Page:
Saturday, August 14, 2021

My Father’s Last Summers in New England by Robert Demaree


In the ’80s you could fly
Piedmont into Worcester, Mass.
Weary Friday-night salesmen joked,
Helped the attendant pronounce the name.
This was my parents’ penultimate
Summer in New England,
My father agitated,
Convinced they had left
Without packing, and hoping
He could get a shave
At the barbershop in the lobby
Of a Days Inn motel,
My mother, wearied,
Glad someone else would drive
The rest of the way.
The other day I bought a postcard
On eBay, outbidding someone
Who must have wondered
Why anyone else
Would want a souvenir
Of the Worcester Airport.


My dad’s last summer on the pond
I flew up Labor Day
To help close up, drive them home.
The airport bus
Only came as far as Dover.
Somehow they managed to get there,
Him wandering around the restaurant,
My mother with the
Caregiver’s exhausted sadness.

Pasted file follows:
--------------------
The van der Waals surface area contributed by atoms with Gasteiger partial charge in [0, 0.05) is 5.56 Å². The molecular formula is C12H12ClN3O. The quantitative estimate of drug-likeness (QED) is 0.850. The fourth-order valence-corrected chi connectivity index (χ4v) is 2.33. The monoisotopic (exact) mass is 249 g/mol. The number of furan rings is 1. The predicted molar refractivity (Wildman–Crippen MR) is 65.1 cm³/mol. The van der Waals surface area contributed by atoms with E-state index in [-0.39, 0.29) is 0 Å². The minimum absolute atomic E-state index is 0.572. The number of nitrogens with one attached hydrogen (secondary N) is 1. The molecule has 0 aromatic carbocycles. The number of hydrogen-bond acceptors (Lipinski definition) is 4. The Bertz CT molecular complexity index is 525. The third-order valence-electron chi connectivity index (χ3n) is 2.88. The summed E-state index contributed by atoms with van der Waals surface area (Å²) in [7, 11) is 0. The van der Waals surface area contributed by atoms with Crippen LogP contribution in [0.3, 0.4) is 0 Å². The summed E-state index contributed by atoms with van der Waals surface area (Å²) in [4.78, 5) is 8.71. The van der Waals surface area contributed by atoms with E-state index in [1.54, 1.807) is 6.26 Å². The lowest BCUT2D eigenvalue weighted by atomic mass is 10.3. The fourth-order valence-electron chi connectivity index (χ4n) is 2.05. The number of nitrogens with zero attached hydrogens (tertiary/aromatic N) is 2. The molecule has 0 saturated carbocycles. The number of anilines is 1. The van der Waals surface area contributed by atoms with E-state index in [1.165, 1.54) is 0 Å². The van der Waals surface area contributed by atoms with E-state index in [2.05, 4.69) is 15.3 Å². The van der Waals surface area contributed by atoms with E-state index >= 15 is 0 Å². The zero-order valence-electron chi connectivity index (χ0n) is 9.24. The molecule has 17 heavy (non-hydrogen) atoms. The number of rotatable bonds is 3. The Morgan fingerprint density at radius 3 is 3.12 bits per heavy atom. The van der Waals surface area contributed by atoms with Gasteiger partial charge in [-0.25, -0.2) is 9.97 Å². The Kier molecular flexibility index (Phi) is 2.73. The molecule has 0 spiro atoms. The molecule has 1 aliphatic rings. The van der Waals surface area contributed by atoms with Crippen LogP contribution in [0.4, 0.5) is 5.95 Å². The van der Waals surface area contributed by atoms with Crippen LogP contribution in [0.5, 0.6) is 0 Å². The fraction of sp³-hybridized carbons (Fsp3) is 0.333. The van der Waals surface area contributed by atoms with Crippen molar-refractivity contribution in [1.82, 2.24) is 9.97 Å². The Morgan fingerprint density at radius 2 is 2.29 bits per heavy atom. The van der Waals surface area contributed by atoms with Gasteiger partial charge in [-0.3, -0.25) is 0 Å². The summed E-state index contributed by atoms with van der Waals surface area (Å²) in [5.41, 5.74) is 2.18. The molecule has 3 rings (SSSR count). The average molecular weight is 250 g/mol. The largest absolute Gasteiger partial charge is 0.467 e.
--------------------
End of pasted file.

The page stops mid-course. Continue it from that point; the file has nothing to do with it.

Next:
The restaurant is still there,
Different name, different owners:
I pass by that place
And still feel
An unbidden welling up,
How one thing comes
To stand for another.

Robert Demaree is the author of four book-length collections of poems, including Other Ladders, published in 2017 by Beech River Books. His poems have received first place in competitions sponsored by the Poetry Society of New Hampshire and the Burlington Writers Club. He is a retired school administrator with ties to North Carolina, Pennsylvania and New Hampshire. Bob’s poems have appeared in over 150 periodicals, including Cold Mountain Review and Louisville Review.

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